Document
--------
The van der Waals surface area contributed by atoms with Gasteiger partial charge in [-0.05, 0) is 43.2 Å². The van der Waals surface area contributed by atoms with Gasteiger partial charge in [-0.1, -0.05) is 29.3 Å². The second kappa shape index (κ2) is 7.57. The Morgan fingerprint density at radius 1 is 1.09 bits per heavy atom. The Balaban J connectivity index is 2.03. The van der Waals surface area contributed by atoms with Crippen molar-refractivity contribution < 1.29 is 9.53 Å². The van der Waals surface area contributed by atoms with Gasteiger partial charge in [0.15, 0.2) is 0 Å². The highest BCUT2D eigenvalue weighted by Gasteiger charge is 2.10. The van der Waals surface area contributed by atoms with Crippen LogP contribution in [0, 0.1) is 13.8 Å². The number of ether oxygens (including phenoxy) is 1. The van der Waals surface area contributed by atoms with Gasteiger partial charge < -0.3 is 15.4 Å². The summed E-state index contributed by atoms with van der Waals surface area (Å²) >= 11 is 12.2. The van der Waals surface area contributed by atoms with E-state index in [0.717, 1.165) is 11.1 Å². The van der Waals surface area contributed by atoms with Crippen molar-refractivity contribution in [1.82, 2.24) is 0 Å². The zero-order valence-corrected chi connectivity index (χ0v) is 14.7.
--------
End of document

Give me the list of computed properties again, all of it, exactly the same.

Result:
The van der Waals surface area contributed by atoms with Gasteiger partial charge in [-0.05, 0) is 43.2 Å². The van der Waals surface area contributed by atoms with Gasteiger partial charge in [-0.1, -0.05) is 29.3 Å². The second kappa shape index (κ2) is 7.57. The Morgan fingerprint density at radius 1 is 1.09 bits per heavy atom. The Balaban J connectivity index is 2.03. The van der Waals surface area contributed by atoms with Crippen molar-refractivity contribution < 1.29 is 9.53 Å². The van der Waals surface area contributed by atoms with Gasteiger partial charge in [0.15, 0.2) is 0 Å². The highest BCUT2D eigenvalue weighted by Gasteiger charge is 2.10. The van der Waals surface area contributed by atoms with Crippen LogP contribution in [0, 0.1) is 13.8 Å². The number of ether oxygens (including phenoxy) is 1. The van der Waals surface area contributed by atoms with Gasteiger partial charge < -0.3 is 15.4 Å². The summed E-state index contributed by atoms with van der Waals surface area (Å²) >= 11 is 12.2. The van der Waals surface area contributed by atoms with E-state index in [0.717, 1.165) is 11.1 Å². The van der Waals surface area contributed by atoms with Crippen molar-refractivity contribution in [1.82, 2.24) is 0 Å². The zero-order valence-corrected chi connectivity index (χ0v) is 14.7.